Another consideration is that since EDP does have that higher concentration, it can result in a more complex fragrance that evolves with wear. Whilst its opening may have specific scents (called ‘top notes’), EDP will often dry down to a very different bouquet of smells as the body comes through. That’s why it’s always a good idea to test your EDP with a few hours on your skin, rather than just sniffing the tester.
What is eau de toilette (EDT)?
No, it’s not an air freshener. Eau de toilette is derived from the French term for getting ready. In a literal sense, it refers to water applied as part of the daily dressing routine. Containing a perfume concentration of around 10 to 15 percent, EDT is lighter in intensity than EDP, which is why it’s often considered an ‘everyday’ fragrance, suitable to wear around the home or at the office. When considered as part of your personal style, an EDT can offer a perfect signature scent, since it’s something you would reach for to finish off an outfit daily.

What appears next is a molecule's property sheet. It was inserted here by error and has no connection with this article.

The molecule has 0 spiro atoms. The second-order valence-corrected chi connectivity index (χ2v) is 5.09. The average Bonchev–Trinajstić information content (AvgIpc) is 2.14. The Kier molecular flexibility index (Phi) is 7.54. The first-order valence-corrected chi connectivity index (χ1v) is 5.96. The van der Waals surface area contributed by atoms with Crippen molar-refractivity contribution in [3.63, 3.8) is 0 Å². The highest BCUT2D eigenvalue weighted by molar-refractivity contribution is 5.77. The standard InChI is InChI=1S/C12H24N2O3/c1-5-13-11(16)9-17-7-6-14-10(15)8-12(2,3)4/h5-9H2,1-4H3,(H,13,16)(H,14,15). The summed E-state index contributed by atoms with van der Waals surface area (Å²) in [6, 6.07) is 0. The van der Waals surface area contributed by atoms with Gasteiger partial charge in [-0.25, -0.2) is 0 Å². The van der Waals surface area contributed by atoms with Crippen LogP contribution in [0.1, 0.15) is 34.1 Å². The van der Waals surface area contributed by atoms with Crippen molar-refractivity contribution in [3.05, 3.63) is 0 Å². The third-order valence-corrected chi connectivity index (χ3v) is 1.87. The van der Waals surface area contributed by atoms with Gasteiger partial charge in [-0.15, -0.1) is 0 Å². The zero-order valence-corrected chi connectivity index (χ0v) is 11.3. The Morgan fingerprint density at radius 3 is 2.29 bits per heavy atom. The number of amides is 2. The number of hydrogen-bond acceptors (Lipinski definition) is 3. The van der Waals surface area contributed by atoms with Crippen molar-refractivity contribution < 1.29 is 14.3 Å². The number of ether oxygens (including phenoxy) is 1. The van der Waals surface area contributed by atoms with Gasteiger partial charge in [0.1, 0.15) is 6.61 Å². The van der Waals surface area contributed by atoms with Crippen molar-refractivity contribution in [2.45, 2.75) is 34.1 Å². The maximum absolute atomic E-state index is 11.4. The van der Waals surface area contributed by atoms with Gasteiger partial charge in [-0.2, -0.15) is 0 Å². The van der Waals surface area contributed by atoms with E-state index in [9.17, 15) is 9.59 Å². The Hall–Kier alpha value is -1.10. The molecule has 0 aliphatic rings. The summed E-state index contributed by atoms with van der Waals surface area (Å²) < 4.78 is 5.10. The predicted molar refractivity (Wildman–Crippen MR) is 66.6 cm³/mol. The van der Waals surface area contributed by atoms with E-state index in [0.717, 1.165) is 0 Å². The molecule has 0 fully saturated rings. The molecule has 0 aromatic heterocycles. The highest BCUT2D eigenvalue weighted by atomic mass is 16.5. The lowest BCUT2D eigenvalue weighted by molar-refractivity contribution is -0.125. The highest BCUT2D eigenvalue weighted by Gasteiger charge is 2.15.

But just because it has a lower concentration, doesn’t mean EDT is necessarily ‘weaker’ or more watered down than EDP. Rather, consider eau de toilette a different substance altogether. In the same way that herbal tea offers a completely different flavour and experience to a strong black tea, EDT is often designed to be a fresh, light and crisp fragrance (though there are plenty of perfumers who happily experiment with the form). Because of its greater alcohol and water content, in broad terms EDT is generally less complex than EDP, which isn’t a bad thing – it just means there will be less of a journey from top notes to base notes.
Does EDP or EDT last longer?